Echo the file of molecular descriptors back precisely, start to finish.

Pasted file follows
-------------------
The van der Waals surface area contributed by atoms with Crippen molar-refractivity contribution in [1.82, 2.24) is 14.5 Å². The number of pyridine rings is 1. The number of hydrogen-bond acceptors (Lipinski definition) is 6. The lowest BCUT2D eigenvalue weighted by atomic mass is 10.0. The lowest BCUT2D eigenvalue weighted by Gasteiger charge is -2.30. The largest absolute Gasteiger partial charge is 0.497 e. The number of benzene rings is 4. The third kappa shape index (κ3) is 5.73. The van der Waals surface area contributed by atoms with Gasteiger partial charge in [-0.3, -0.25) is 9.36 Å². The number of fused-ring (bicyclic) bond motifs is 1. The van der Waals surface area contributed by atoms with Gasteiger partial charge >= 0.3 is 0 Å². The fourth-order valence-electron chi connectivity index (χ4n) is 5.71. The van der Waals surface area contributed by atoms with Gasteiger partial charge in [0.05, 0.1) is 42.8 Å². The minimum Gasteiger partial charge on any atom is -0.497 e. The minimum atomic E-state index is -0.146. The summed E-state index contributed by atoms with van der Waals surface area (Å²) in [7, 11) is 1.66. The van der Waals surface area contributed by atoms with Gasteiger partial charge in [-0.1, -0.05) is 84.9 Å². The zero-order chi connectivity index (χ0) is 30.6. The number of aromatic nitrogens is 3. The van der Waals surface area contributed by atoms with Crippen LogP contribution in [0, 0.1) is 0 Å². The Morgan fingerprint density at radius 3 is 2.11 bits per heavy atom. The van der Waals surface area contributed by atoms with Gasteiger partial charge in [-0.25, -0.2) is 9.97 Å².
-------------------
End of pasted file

The van der Waals surface area contributed by atoms with Crippen molar-refractivity contribution in [1.82, 2.24) is 14.5 Å². The number of pyridine rings is 1. The number of hydrogen-bond acceptors (Lipinski definition) is 6. The lowest BCUT2D eigenvalue weighted by atomic mass is 10.0. The lowest BCUT2D eigenvalue weighted by Gasteiger charge is -2.30. The largest absolute Gasteiger partial charge is 0.497 e. The number of benzene rings is 4. The third kappa shape index (κ3) is 5.73. The van der Waals surface area contributed by atoms with Gasteiger partial charge in [-0.3, -0.25) is 9.36 Å². The number of fused-ring (bicyclic) bond motifs is 1. The van der Waals surface area contributed by atoms with Gasteiger partial charge >= 0.3 is 0 Å². The fourth-order valence-electron chi connectivity index (χ4n) is 5.71. The van der Waals surface area contributed by atoms with Gasteiger partial charge in [0.05, 0.1) is 42.8 Å². The minimum Gasteiger partial charge on any atom is -0.497 e. The minimum atomic E-state index is -0.146. The summed E-state index contributed by atoms with van der Waals surface area (Å²) in [7, 11) is 1.66. The van der Waals surface area contributed by atoms with Gasteiger partial charge in [-0.1, -0.05) is 84.9 Å². The zero-order chi connectivity index (χ0) is 30.6. The number of aromatic nitrogens is 3. The van der Waals surface area contributed by atoms with Crippen LogP contribution in [0, 0.1) is 0 Å². The Morgan fingerprint density at radius 3 is 2.11 bits per heavy atom. The van der Waals surface area contributed by atoms with Gasteiger partial charge in [-0.25, -0.2) is 9.97 Å².